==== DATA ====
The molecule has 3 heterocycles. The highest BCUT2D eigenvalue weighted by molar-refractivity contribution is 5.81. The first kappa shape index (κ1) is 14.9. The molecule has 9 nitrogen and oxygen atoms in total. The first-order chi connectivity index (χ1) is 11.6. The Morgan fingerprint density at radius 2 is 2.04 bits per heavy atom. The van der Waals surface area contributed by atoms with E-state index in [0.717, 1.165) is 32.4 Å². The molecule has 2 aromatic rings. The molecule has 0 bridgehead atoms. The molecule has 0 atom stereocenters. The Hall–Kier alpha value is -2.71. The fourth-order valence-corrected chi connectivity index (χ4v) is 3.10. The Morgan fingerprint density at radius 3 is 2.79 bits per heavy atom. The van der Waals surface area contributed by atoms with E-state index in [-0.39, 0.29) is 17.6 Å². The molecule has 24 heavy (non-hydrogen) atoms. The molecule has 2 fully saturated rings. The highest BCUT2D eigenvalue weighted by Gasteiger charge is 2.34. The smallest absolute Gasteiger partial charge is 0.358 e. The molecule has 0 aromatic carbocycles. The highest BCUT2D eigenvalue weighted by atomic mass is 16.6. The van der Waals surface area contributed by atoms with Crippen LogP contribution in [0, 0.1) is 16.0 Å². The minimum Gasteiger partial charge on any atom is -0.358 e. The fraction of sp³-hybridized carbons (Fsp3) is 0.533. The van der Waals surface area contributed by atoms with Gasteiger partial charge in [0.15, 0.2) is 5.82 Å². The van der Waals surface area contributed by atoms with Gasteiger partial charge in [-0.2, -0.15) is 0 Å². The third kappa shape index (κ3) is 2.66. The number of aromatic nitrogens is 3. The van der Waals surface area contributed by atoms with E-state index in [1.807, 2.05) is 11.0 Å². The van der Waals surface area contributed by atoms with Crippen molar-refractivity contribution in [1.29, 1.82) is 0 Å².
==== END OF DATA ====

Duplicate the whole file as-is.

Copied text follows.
The molecule has 3 heterocycles. The highest BCUT2D eigenvalue weighted by molar-refractivity contribution is 5.81. The first kappa shape index (κ1) is 14.9. The molecule has 9 nitrogen and oxygen atoms in total. The first-order chi connectivity index (χ1) is 11.6. The Morgan fingerprint density at radius 2 is 2.04 bits per heavy atom. The van der Waals surface area contributed by atoms with E-state index in [0.717, 1.165) is 32.4 Å². The molecule has 2 aromatic rings. The molecule has 0 bridgehead atoms. The molecule has 0 atom stereocenters. The Hall–Kier alpha value is -2.71. The fourth-order valence-corrected chi connectivity index (χ4v) is 3.10. The Morgan fingerprint density at radius 3 is 2.79 bits per heavy atom. The van der Waals surface area contributed by atoms with E-state index in [-0.39, 0.29) is 17.6 Å². The molecule has 24 heavy (non-hydrogen) atoms. The molecule has 2 fully saturated rings. The highest BCUT2D eigenvalue weighted by Gasteiger charge is 2.34. The smallest absolute Gasteiger partial charge is 0.358 e. The molecule has 0 aromatic carbocycles. The highest BCUT2D eigenvalue weighted by atomic mass is 16.6. The van der Waals surface area contributed by atoms with Crippen LogP contribution in [0, 0.1) is 16.0 Å². The minimum Gasteiger partial charge on any atom is -0.358 e. The fraction of sp³-hybridized carbons (Fsp3) is 0.533. The van der Waals surface area contributed by atoms with Gasteiger partial charge in [0.15, 0.2) is 5.82 Å². The van der Waals surface area contributed by atoms with Gasteiger partial charge in [-0.2, -0.15) is 0 Å². The third kappa shape index (κ3) is 2.66. The number of aromatic nitrogens is 3. The van der Waals surface area contributed by atoms with E-state index in [1.807, 2.05) is 11.0 Å². The van der Waals surface area contributed by atoms with Crippen molar-refractivity contribution in [1.29, 1.82) is 0 Å².